The council will receive an update on the Eastgate Neighborhood Plan, which began development last year and is being finalized for adoption. Many areas in the city are or will be changing, which requires the city to plan for specific neighborhoods and districts as part of the implementation of its Comprehensive Plan. These neighborhood plans detail the actions necessary to meet future demands and challenges, including the projected costs. Through intensive citizen engagement, city staff have worked closely with the Eastgate residents to address community character, land use, neighborhood integrity, mobility and sustainability.
UDO Amendment for Nonconforming Lots and Uses
The council will consider an amendment to the city’s Unified Development Ordinance that provides limited relief for recently annexed properties in the Wellborn area. As in every annexation, these properties were zoned Agricultural Open, which is intended for properties that are not subdivided and are relatively undeveloped. The proposed change permits expansion of up to 25 percent of the area of existing nonconforming homes and businesses with administrative approval. This is more permissive than how non-conforming uses are treated elsewhere in the city. This approach is needed for the recently-annexed area until staff completes a small-area plan and gets the associated zoning in place.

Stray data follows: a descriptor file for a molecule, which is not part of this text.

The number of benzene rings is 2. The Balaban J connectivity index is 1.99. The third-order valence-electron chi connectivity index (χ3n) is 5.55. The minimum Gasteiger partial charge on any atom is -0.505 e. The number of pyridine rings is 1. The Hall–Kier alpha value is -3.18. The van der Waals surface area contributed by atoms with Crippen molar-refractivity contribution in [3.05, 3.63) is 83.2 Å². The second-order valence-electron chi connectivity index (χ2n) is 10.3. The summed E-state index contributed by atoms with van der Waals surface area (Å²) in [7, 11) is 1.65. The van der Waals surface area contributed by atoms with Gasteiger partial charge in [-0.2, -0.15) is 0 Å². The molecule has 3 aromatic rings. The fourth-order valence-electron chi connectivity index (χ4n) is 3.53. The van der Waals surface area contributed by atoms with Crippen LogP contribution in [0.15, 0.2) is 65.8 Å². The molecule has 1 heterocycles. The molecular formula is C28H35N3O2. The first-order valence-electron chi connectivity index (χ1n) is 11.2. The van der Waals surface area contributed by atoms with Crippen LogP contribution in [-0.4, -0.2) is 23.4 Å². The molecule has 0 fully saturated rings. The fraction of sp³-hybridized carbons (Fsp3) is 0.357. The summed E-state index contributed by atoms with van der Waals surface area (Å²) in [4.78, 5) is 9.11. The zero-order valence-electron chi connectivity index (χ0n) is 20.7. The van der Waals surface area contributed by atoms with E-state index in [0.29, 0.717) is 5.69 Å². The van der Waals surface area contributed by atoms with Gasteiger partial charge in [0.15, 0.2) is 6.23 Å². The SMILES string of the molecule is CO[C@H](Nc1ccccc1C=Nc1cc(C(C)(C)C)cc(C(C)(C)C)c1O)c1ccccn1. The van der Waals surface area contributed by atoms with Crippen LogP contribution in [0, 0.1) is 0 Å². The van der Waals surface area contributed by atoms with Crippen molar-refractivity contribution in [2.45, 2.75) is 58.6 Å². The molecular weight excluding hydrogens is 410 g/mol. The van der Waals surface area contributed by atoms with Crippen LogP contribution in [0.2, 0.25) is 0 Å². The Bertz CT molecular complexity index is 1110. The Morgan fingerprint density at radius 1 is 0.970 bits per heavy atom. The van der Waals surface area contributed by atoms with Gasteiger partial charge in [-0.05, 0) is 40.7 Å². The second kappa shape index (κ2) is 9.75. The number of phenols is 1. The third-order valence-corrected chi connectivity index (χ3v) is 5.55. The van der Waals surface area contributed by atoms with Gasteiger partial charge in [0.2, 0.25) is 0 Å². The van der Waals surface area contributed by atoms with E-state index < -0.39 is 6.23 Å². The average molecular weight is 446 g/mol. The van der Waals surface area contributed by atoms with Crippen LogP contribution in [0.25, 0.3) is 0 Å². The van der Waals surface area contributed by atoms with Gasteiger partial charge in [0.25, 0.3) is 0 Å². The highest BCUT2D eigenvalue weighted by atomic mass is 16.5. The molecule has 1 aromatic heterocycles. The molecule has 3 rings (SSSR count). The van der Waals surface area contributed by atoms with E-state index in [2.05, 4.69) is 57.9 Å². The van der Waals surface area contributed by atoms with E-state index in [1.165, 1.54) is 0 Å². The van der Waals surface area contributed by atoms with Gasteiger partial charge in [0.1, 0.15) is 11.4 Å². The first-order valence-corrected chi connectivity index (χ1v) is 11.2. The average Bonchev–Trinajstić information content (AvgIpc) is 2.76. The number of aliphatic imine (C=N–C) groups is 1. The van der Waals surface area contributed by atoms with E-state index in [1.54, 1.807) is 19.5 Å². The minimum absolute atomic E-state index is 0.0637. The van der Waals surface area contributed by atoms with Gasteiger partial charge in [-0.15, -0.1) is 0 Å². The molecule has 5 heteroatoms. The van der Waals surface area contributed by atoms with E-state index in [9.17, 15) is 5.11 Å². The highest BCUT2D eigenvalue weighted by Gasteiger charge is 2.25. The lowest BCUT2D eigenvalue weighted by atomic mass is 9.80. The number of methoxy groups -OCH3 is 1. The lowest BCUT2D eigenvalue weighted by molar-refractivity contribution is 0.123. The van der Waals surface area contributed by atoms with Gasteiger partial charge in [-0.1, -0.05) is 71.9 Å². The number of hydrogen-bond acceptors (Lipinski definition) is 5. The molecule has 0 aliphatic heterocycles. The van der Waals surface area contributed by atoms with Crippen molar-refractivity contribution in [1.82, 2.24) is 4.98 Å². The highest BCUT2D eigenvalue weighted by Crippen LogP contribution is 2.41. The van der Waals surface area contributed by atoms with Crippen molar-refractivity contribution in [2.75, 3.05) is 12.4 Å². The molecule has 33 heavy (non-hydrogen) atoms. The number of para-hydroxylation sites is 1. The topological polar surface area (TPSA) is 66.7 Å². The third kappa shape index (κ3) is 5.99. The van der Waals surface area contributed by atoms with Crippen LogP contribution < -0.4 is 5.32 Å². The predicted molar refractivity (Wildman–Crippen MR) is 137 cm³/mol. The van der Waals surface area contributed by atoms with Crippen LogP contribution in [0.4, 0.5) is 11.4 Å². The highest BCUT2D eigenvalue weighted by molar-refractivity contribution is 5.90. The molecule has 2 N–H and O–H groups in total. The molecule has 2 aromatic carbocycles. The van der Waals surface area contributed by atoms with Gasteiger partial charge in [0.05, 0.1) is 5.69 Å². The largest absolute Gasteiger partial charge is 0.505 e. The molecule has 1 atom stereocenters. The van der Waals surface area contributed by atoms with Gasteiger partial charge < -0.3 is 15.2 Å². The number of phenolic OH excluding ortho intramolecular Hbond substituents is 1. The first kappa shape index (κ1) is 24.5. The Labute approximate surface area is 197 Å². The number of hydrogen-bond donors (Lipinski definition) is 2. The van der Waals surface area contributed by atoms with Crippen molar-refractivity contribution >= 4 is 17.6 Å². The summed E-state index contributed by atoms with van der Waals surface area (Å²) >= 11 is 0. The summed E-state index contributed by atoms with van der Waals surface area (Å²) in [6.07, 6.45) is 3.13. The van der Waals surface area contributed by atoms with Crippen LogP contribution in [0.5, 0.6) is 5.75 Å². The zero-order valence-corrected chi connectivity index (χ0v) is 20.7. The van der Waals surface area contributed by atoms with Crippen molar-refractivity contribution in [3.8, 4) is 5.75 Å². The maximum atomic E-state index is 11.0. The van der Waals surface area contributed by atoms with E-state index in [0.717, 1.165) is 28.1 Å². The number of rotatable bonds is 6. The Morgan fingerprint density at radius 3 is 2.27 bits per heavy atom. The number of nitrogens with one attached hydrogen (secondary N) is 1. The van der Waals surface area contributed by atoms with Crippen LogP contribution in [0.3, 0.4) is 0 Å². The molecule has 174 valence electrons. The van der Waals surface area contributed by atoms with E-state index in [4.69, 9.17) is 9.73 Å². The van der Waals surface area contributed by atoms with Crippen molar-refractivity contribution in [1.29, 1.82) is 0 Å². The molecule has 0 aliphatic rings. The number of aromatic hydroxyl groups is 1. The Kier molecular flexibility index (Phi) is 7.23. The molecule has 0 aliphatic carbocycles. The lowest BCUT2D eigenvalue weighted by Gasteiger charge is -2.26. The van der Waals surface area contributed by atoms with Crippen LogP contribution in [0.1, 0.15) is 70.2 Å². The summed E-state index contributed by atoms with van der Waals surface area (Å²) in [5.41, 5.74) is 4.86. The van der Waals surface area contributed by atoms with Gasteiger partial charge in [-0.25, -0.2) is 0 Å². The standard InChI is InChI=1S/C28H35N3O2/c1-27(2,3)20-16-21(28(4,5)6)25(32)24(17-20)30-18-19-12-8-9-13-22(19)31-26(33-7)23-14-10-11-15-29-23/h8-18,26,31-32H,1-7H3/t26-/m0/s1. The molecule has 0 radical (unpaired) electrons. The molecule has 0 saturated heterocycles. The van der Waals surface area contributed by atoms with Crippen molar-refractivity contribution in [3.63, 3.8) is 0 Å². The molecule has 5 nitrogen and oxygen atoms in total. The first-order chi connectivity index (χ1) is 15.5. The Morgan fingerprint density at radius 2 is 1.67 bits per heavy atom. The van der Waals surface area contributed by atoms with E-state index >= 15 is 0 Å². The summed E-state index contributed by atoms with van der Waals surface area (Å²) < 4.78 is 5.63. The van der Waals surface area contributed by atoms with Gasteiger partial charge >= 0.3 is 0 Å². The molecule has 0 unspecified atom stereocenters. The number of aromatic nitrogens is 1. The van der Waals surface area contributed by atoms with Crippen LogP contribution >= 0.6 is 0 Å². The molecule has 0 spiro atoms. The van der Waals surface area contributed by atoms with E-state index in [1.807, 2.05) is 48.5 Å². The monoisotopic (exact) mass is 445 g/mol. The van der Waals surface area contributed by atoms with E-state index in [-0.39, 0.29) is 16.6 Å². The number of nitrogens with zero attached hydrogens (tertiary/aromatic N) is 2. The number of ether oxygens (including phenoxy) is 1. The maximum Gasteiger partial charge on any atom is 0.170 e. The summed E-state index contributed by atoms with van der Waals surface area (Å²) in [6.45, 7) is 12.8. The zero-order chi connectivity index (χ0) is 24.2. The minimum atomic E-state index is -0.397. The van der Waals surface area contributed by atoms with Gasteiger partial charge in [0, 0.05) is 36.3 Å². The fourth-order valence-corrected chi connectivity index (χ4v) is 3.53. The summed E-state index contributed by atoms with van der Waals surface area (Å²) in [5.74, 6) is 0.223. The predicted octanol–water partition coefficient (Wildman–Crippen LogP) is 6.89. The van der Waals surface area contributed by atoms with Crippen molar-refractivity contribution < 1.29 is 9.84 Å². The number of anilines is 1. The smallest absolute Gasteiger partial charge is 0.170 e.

Bird Pond Road Rehabilitation Project
The council will consider approving a professional services contract with Mitchell & Morgan, LLP in the amount of $167,000 for professional engineering services related to the design of the Bird Pond Road Project. The project will rehabilitate Bird Pond Road from Rock Prairie Road to the city limits, an area of about 7,200 linear feet. The rehabilitation is proposed as a two-lane major collector of a rural/estate cross section in accordance with the city’s Comprehensive Plan. Bird Pond Road ultimately is projected as a four-lane residential arterial, and the proposed preliminary design provides the vertical and horizontal layout to meet this future need while incorporating many of the future design elements into the construction of the two-lane facility. The project was not defined when the FY11 Approved Budget was developed and is not included in that document. The project’s $1.8 million budget has been transferred from the Barron Road Widening Phase II project, which is expected to be completed under budget.
Watch the Meetings Live on Ch. 19
The workshop and regular meetings can be seen live on Suddenlink Ch. 19, or online. Previous council meetings are archived on the site.